To mark the June 9, 2012, completion milestone for Federal IT reform, I am pleased to highlight several DHS initiatives. Our focus includes shifting to a cloud-first policy, establishing strong governance of the Department’s IT investments, and the implementation of TechStats.
This article originally appeared as a blog post on the Federal CIO Council’s website. For more news and insights on innovations at work in government, please sign up for the AOL Gov newsletter. For the quickest updates, follow us on Twitter @AOLgov.
DHS is establishing a strong foundation for cloud computing services, shifting to a cloud model that will allow Components to quickly acquire services for their business and mission needs. DHS currently has 12 cloud services available to its customers. Nine are provided in the DHS Private Cloud:
Authentication as a Service (AUTHaaS)
Business Intelligence as a Service (BIaaS)
Case and Relationship Management as a Service (CRMaaS)
Development and Test as a Service (DTaaS)
Email as a Service (EaaS)
Production as a Service (PRDaaS)
Project Server as a Service (PSaaS)
SharePoint as a Service (SPTaaS)
Workplace as a Service (WPaaS)
Three are provided in the DHS Public Cloud: Keep reading →
Microsoft officials announced the official debut Wednesday of a new dedicated cloud computing service for government customers in the United States, called Office 365 for Government.
Office 365 for Government is a multi-tenant service that stores US government data in a segregated community cloud. Keep reading →
The Swiss Army Knife is a novel invention, a single pocket-sized device that includes everything from a standard knife blade and scissors to corkscrews and laser pointers. What it makes up for in versatility, however, it lacks in effectiveness – the functions themselves are never as good as actual scissors or laser pointers.
The same rule applies to federal systems administrators (sysadmins), who now serve agencies as a professional “Swiss Army Knives.” Thanks to budget cuts and decreasing staffing levels, federal sysadmins have been pushed into more and more roles, including security specialist, storage manager, virtualization manager and many more. Keep reading →
Washington area Metro riders may be wondering who changed the names of all of their metro stops. If they work in federal IT, that’s just the reaction executives at electronics giant, Intel, are hoping for.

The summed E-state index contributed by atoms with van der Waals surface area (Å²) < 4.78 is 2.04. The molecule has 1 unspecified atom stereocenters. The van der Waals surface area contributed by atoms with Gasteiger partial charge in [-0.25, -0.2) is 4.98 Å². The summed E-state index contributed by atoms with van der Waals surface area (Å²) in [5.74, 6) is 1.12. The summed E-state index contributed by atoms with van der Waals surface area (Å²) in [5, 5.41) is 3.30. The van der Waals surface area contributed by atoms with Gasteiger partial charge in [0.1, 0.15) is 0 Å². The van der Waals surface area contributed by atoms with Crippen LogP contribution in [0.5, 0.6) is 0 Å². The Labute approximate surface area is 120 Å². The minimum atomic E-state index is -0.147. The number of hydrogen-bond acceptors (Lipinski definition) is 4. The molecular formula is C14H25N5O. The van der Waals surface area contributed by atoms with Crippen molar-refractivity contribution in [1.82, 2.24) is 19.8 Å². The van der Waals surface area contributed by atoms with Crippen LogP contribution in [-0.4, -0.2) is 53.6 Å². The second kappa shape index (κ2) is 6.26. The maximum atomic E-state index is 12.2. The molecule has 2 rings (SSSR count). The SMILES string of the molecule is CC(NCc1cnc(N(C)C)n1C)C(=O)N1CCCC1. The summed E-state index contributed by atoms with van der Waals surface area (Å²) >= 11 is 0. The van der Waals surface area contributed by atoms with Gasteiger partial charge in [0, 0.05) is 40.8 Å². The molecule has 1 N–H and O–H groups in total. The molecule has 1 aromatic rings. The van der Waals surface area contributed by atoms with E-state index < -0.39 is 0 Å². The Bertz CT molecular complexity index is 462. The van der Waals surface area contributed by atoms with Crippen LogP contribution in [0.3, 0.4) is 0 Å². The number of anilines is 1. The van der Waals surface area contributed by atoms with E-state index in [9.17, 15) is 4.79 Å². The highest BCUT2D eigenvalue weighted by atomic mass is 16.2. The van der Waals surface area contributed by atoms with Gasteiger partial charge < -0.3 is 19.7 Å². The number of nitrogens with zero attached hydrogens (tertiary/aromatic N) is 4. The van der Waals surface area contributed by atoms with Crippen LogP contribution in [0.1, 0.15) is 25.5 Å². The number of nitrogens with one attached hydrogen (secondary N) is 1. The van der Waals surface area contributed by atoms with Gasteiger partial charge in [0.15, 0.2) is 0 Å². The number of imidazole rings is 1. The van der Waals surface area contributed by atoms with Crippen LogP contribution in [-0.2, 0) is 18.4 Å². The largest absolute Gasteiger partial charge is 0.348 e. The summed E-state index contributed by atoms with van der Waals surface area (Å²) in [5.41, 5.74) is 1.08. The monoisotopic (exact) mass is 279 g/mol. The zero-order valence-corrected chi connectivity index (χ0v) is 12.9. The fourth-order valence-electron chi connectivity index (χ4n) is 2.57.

Intel created an altered version of Washington’s Metro subway map as part of a new advertising campaign in Washington that is catching attention with the region’s riders on the way to work. Keep reading →
Microsoft officials revealed Thursday that the company is planning to develop a new dedicated multi-tenant, government community cloud computing environment.
The move is part of a broadening effort at Microsoft and its public sector division to meet emerging needs among federal agencies whose officials are trying to find faster, more economical and secure ways to migrate parts of their computing operations to the cloud. Keep reading →
The White House’s recently launched “Future First” initiative marks a milestone in the federal government’s effort to invigorate the implementation of new technologies. As Federal CIO Steven VanRoekel begins to roll out new initiatives like “Shared Services First,” agencies should ask themselves “What technology will help us better manage systems amidst the current data explosion?”
The answer lies in the ability to handle large volumes of machine-generated data, also known as big data. Agencies need to automate how they manage large volumes of machine data because the growth of data is outpacing human capacity to monitor and understand its relevance. Keep reading →
The Federal government is now on track to close 1,080 data centers by 2015 among 3,133 in operation as part of a broader administration effort to reduce duplicative spending and to do more with less.
Federal CIO Steven VanRoekel, however, has signaled a new emphasis on doing “more” — by investing in technology creatively–rather than focusing primarily “on the less” that is typically associated with cuts, including data center closures. Keep reading →
What would happen if patients with implanted, wireless-controlled, medical devices suddenly learned the technology had been hacked?
And who’s really watching out for consumer privacy as location information from their mobile devices is getting swept by up a growing number of companies? Keep reading →